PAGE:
Macbeth

By: Kamryn Martin Period 3

The Downfall

Due to their prophecies, the three witches are to blame for Macbeth’s downfall. If Macbeth had never met the sisters, he most likely would’ve never gotten the idea about being king. Their first prophecy tells of how “...Macbeth, that shalt be King hereafter!” (Act I, Scene 3, Lines 56-57). Here, his mind starts to turn as he ponders if he should kill the king or not. Although one might argue that Lady Macbeth was the cause of Macbeth’s downfall, she probably wouldn’t have even thought about it if she hadn’t read about the prophecies in Macbeth’s letter. After killing the king, he goes back to see the Witches because he now wants to make sure that he stays in power. In the second meeting, the First Apparition tells Macbeth to “Beware Macduff; Beware the Thane of Fife” (Act IV, Scene 1, Lines 79-81). Because of this, Macbeth goes on to kill Macduff’s family. Throughout all of this commotion, Macbeth is drifting further and further away from his original self. In the beginning of the play, he was a heroic and honorable soldier. But after his bad deeds kept leading to worse ones, he started to change drastically. Finally, the cause of his actual downfall was the fact that he depended on everything the Witches told him which was that he “[bears] a charmed life, which must not yield To one of woman born” (Act V, Scene 8, Lines 15-16). This ends up backfiring while facing Macduff in battle. Macbeth learns that this time he can’t rely on the Witches, because Macduff was born by a C-section which meant that he can kill Macbeth. Therefore, the ultimate causes of Macbeth’s downfall were the Three Witches prophecies.
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Symbolism

After killing Duncan, Macbeth goes back to his wife to tell her that the deed is done. However, he is already starting to feel guilty and asks "Will all great Neptune's ocean wash this blood Clean from my hand?" (Act II, Scene 2, Lines 81-82). In this case, the blood is the symbol and represents the murder of Duncan. Here Macbeth is wondering if he will ever have a clear conscience.
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Tragic Hero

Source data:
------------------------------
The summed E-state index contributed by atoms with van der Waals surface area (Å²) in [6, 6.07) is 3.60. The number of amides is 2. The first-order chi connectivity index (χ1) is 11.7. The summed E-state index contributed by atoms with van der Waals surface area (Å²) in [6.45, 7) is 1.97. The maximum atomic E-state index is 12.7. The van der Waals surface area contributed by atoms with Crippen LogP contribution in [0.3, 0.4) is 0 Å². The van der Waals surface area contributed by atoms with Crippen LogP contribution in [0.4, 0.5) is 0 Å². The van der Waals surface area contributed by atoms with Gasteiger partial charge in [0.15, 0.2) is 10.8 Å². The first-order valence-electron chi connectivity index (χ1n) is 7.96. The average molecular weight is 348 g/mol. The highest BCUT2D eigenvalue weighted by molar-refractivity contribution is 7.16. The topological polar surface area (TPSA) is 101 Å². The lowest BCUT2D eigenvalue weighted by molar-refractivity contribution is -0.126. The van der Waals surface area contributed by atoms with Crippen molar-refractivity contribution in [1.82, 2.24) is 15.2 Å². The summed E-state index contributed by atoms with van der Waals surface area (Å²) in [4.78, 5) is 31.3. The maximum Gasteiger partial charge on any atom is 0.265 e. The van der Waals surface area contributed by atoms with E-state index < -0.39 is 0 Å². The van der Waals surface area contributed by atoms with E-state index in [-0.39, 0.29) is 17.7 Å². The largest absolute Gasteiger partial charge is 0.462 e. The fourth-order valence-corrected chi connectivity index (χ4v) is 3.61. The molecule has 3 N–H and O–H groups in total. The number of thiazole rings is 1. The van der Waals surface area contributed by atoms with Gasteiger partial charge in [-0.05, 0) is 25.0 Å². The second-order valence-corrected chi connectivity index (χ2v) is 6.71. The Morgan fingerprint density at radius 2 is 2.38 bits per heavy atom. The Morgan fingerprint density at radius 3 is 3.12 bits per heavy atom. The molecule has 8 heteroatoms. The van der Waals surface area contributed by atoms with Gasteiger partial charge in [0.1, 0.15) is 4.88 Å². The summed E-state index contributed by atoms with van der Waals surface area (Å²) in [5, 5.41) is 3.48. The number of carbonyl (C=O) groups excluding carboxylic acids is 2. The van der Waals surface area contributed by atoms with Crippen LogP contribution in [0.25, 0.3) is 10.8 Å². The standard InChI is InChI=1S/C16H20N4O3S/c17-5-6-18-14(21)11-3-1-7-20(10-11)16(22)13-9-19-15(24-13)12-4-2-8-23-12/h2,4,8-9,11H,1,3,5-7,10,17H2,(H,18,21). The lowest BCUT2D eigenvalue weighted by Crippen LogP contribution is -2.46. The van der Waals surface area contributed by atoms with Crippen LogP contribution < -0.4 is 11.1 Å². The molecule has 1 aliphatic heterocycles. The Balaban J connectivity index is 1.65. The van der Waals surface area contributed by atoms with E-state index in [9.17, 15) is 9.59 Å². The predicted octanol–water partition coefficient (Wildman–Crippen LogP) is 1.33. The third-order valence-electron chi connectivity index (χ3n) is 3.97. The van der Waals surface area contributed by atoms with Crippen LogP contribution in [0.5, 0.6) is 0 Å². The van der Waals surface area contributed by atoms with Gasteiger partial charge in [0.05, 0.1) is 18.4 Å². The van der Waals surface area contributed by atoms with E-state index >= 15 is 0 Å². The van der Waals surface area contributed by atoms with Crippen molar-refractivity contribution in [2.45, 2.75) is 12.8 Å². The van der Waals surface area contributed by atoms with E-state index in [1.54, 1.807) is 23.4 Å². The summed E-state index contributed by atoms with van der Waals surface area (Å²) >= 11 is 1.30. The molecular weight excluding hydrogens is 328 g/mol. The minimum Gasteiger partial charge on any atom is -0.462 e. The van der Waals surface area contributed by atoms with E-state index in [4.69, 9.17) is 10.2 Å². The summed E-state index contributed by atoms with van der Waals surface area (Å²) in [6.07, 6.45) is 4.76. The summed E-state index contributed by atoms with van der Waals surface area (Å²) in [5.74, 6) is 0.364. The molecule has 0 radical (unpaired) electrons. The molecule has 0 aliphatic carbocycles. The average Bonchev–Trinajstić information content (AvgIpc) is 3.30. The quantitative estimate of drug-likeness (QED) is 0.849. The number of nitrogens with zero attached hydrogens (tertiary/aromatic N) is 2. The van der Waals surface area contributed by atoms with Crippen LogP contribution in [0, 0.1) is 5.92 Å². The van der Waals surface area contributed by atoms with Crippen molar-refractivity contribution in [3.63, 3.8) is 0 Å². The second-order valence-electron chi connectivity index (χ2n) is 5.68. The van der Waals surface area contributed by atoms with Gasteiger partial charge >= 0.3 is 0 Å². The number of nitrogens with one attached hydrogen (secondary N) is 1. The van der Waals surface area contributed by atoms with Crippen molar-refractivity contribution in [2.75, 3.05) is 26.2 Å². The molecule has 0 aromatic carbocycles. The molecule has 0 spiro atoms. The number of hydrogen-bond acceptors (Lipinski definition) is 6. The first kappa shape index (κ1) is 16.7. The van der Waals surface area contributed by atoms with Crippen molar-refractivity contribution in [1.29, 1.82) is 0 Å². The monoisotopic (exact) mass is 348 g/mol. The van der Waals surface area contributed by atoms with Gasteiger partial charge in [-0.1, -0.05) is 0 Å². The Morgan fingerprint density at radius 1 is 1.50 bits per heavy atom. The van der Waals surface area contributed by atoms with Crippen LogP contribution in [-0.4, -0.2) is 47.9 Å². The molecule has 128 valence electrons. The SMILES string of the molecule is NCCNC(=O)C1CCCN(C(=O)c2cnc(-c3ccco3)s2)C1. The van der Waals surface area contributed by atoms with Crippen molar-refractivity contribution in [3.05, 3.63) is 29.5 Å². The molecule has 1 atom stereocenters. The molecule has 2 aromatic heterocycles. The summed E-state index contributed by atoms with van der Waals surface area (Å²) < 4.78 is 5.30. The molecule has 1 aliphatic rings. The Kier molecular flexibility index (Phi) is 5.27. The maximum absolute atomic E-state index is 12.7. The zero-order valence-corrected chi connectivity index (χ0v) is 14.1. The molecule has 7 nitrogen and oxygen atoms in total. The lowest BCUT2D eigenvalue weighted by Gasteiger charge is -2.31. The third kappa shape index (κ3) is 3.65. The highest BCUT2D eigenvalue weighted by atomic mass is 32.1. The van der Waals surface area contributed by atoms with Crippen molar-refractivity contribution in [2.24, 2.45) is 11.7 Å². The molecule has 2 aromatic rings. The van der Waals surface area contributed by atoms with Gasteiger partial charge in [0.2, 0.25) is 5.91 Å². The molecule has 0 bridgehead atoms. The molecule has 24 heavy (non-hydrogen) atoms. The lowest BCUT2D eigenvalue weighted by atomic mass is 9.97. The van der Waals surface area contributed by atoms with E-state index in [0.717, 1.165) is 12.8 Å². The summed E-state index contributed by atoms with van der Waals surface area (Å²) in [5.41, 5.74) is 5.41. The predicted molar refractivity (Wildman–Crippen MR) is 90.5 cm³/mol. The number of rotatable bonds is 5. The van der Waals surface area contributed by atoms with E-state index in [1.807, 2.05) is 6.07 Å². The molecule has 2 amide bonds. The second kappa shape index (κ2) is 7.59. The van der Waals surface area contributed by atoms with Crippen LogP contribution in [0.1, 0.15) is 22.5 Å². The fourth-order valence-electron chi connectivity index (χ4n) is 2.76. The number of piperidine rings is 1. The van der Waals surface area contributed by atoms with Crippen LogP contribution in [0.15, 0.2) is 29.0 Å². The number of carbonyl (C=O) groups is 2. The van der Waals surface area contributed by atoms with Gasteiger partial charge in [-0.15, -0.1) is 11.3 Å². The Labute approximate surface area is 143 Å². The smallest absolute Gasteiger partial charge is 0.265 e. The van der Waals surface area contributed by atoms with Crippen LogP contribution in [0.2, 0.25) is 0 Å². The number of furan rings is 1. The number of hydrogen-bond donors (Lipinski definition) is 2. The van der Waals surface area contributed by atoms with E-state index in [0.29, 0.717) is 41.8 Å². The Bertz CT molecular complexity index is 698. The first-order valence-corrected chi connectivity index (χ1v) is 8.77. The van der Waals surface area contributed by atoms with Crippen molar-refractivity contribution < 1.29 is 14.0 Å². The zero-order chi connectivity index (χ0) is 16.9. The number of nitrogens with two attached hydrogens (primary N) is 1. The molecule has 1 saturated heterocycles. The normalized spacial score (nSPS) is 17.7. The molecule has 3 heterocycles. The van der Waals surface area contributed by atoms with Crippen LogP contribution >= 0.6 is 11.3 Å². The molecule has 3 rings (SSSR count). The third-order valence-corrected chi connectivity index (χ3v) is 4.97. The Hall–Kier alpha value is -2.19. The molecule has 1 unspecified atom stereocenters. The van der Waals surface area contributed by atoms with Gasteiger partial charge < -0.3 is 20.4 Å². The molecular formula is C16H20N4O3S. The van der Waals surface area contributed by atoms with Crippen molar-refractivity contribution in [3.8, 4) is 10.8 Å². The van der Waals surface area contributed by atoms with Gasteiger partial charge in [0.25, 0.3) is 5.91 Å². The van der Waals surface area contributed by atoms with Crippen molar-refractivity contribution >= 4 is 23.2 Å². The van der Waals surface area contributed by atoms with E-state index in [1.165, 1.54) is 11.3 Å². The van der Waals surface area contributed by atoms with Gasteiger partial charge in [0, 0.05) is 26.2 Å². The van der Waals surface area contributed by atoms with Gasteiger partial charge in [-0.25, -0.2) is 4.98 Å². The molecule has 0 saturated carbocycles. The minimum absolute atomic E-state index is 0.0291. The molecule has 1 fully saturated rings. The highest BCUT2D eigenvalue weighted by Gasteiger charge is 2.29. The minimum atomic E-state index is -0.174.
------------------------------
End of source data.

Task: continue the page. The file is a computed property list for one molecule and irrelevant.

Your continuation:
In the beginning, Macbeth is a war hero and is even rewarded with the title, Thane of Cawdor. However, that changes when he is faced with whether or not he should kill the king. After making up his mind, "[He goes], and it is done. The bell invites [him]. Hear it not, Duncan, for it is a knell That summons thee to heaven, or to hell" (Act II, Scene 1, Lines 72-74). What he is saying here, is that the bell tells him to go and kill Duncan and it ultimately leads to his demise.
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Foil

In the scene after the first meeting with the witches, Macbeth discusses the prophecies with Banquo. Since the first one had already come true (Thane of Cawdor) Macbeth asks Banquo if he hopes that his sons will become kings. Banquo responds by telling Macbeth that "...to win us to our harm, The instruments of darkness tell us truths, Win us with honest trifles, to betray's In deepest consequence" (Act I, Scene 3, Lines 144-146). This demonstrates that Banquo is Macbeth's foil because here, it can be inferred that Banquo doesn't take the prophecies as seriously as Macbeth.
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Pompeii- Bastille

The song "Pompeii" by Bastille represents Macbeth's character. Just like in the book, "[He was] caught up and lost in all of [his] vices...In [his] pose as the dust settled around [him]" (Bastille, 1:12). This is saying that his wicked behavior got the best of him and he couldn't control it. All of his bad deeds left him with "...Curses not loud but deep, mouth-honor, breath, Which the poor heart would fain deny, and dare not" (Act V, Scene 3, Lines 31-32). So, after he finally realized where the path he chose had led him, it was too late and everything was catching up with him.

Bastille - Pompeii (Lyrics)

Stormy Sky

Stormy Sky #157 by John O'Grady represents the Witches' cause of the downfall. This is because in every scene the witches are in, there is some type of stormy weather. For instance, the first time the witches are introduced, they discuss "When shall [them] three meet again In thunder, lightning, or in rain?" (Act I, Scene 1, Lines 1-2). All three of these types of weather have to do with storms. So, this painting symbolizes the Witches because the storm shows the darkness that the they brought to Macbeth.

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